This mind-controlled prosthetic arm wiggled its fingers

Engineers and medical professionals have made great strides with prostheses. One major advancement has come from brain implants that allow patients control over their prosthetic by using their thoughts.

Now,  physicians and biomedical engineers from Johns Hopkins have revealed what they are calling the first  successful effort to wiggle fingers individually and independently of each other using a mind-controlled artificial “arm” to control the movement.

Illustration showing the electrode array on the subject’s brain, including a representation of what part of the brain controls each finger. (Image Credit: Guy Hotson)
Illustration showing the electrode array on the subject’s brain, including a representation of what part of the brain controls each finger. (Image Credit: Guy Hotson)

The team’s proof-of-concept arm paves the way for even further advancements that can restore refined hand function to those who have lost arms to injury or disease.

The engineers tested the arm on a man who was not missing an arm, but placed the device on him to test the brain-mapping procedure.

“We believe this is the first time a person using a mind-controlled prosthesis has immediately performed individual digit movements without extensive training,” said Nathan Crone, M.D., professor of neurology at the Johns Hopkins University School of Medicine. “This technology goes beyond available prostheses, in which the artificial digits, or fingers, moved as a single unit to make a grabbing motion, like one used to grip a tennis ball.”

For the purpose of testing, brain recordings were made with electrodes that were surgically implanted for other non-related clinical reasons. The signals were also able to control a modular prosthetic limb that the Johns Hopkins teams developed.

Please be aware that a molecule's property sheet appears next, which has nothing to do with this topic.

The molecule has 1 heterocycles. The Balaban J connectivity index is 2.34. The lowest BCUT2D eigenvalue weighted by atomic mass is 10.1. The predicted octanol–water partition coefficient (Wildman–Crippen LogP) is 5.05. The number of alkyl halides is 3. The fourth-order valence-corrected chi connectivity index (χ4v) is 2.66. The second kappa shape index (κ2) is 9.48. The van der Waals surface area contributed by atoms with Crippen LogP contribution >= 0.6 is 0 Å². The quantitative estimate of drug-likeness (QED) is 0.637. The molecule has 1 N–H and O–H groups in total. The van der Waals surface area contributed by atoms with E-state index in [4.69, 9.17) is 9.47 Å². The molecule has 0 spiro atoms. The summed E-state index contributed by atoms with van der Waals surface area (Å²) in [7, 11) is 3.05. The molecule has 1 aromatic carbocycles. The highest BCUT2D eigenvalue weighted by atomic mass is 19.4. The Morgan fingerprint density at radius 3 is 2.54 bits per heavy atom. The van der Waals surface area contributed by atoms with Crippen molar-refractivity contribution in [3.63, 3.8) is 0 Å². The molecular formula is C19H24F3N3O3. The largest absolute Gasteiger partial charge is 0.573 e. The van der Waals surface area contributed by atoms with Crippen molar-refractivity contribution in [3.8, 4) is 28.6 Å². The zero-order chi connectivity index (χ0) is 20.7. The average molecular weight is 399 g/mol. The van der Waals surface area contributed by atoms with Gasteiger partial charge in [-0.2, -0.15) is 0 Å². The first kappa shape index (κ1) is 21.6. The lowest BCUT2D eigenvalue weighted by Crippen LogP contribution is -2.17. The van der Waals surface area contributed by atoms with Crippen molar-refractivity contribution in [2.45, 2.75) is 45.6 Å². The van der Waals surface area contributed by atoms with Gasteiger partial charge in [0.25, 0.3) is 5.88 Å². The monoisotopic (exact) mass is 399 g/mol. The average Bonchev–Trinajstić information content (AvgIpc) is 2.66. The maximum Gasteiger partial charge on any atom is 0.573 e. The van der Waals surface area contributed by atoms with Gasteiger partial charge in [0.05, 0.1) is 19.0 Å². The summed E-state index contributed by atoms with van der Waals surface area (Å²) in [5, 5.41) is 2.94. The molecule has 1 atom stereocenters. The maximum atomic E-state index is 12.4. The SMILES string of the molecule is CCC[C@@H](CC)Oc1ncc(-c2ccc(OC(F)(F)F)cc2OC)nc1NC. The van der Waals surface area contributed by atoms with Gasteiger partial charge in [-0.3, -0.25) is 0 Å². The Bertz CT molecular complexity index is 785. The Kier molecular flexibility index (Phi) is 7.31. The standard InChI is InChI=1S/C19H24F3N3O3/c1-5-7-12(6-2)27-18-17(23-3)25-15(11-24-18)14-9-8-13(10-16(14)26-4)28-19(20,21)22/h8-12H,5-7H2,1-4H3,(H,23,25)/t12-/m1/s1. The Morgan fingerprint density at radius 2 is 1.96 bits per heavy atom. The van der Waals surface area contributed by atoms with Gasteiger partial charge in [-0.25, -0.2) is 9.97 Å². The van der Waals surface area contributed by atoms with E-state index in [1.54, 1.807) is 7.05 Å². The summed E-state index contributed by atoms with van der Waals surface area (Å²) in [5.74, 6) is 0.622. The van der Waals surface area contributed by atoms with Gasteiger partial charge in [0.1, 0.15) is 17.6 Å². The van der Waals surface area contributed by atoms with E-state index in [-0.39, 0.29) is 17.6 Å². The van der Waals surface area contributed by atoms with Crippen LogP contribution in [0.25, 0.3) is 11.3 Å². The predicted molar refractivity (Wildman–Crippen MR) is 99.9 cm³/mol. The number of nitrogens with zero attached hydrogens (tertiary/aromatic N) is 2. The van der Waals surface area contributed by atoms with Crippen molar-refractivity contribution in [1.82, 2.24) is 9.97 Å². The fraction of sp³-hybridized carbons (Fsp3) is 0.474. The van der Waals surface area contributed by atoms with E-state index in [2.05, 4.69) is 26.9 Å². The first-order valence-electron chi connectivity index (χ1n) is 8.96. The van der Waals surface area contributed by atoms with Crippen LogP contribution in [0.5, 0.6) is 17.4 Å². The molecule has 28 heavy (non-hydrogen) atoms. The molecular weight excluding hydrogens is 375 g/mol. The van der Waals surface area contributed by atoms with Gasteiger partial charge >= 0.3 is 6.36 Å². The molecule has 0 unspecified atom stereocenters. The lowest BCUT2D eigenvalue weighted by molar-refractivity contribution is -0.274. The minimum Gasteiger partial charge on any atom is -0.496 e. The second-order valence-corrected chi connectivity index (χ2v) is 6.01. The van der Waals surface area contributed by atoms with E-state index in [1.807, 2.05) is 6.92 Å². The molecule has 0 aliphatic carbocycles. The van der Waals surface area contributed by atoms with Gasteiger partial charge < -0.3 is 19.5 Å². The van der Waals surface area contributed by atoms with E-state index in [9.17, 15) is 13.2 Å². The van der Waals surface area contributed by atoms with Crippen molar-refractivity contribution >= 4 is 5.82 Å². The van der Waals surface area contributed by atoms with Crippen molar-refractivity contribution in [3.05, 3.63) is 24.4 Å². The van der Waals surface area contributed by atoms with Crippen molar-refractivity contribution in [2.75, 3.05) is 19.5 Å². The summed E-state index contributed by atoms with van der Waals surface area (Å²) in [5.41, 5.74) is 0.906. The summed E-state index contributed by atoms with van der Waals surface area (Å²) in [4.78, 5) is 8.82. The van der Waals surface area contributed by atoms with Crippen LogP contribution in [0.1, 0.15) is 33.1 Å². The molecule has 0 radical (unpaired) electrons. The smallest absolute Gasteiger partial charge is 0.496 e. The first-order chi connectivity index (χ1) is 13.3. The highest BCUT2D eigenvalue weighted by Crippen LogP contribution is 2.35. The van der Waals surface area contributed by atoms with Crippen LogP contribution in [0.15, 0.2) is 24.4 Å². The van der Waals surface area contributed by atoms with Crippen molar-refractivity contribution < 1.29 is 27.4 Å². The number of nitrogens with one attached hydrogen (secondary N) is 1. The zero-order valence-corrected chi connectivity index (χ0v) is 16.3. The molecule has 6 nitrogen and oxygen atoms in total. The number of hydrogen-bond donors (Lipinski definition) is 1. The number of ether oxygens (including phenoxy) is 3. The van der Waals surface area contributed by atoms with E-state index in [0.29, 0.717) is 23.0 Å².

Before undergoing the test, the subject’s brain was mapped and tracked with an array of 128 electrode sensors to determine which parts were responsible for moving each finger. The researchers then programmed the prosthesis to move each corresponding finger.

The team also needed to monitor electrical brain activity involved in tactile sensation, which it did using a glove equipped with vibrating buzzers in each fingertip. The researchers measured the resulting electrical activity in the brain for each finger connection.

Once the subject was set up and the mapping was done, the researchers asked the subject to “think” about moving each finger individually. The electrical activity that was generated in the brain actually moved each of the fingers.

“The electrodes used to measure brain activity in this study gave us better resolution of a large region of cortex than anything we’ve used before and allowed for more precise spatial mapping in the brain,” said Guy Hotson, graduate student and lead author of the study. “This precision is what allowed us to separate the control of individual fingers.”

At first, the mind-controlled limb performed with 76% accuracy, but once the researchers coupled the ring and pinkie fingers together, the accuracy increased to 88%.

“The part of the brain that controls the pinkie and ring fingers overlaps, and most people move the two fingers together,” said Crone. “It makes sense that coupling these two fingers improved the accuracy.”

While applying this new milestone to prostheses will still take years and cost a significant amount of money, with over 100,000 amputees living in the United States, alone, researchers will continue to research this kind of extensive mapping and programming since it could benefit many.

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